Bull Hosp Jt Dis 2000;59(3):153-7
Dislocations of the sternoclavicular joint.
Dennis MG, Kummer FJ, Zuckerman JD.
Department of Orthopaedic Surgery, Hospital for Joint Diseases Orthopaedic Institute, New York, New York, USA.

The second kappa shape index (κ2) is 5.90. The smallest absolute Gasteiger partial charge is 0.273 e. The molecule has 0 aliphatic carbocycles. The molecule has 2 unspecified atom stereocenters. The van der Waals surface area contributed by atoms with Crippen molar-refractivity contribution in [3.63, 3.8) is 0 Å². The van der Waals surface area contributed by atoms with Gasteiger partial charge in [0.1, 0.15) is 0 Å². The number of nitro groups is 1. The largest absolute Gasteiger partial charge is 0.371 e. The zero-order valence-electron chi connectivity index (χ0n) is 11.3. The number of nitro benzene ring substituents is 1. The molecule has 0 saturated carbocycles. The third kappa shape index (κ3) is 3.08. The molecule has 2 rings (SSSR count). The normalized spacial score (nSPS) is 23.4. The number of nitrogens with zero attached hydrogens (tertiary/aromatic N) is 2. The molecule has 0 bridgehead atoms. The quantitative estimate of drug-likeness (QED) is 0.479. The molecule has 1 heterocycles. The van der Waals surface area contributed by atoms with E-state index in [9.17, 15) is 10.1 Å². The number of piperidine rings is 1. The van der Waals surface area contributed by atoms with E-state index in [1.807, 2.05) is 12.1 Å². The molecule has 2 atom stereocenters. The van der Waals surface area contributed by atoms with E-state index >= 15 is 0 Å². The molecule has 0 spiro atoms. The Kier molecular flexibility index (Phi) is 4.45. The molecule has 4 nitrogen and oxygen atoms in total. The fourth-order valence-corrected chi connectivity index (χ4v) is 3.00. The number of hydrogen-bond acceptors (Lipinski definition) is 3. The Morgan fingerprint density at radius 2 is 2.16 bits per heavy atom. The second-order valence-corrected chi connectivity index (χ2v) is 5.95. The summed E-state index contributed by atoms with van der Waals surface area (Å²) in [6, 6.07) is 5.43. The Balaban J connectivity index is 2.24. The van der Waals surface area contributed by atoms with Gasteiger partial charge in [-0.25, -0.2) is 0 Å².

The effects of the anterior and posterior sternoclavicular joint (SCJ) soft tissue structures on joint dislocation strength by sequential sectioning the ligaments and capsule of twenty-eight SCJs were evaluated. The medial clavicle of each specimen was initially loaded in the anterior and posterior directions to provide control values for joint laxity. The anterior or posterior ligaments and capsular structures of the SCJs were then selectively cut and the specimens retested for laxity and then loaded to failure simulating either anterior or posterior dislocation. Testing of intact specimens showed that the posterior ligaments were stiffer than other structures in that it was significantly more difficult to posteriorly displace the SCJ than in any other direction and that the capsule was the important anterior structure affecting joint laxity. Load-to-failure testing showed that it required 50% more force to create a failure by posterior dislocation than by anterior dislocation. The results of this study explain the clinical rarity of posterior sternoclavicular joint dislocations.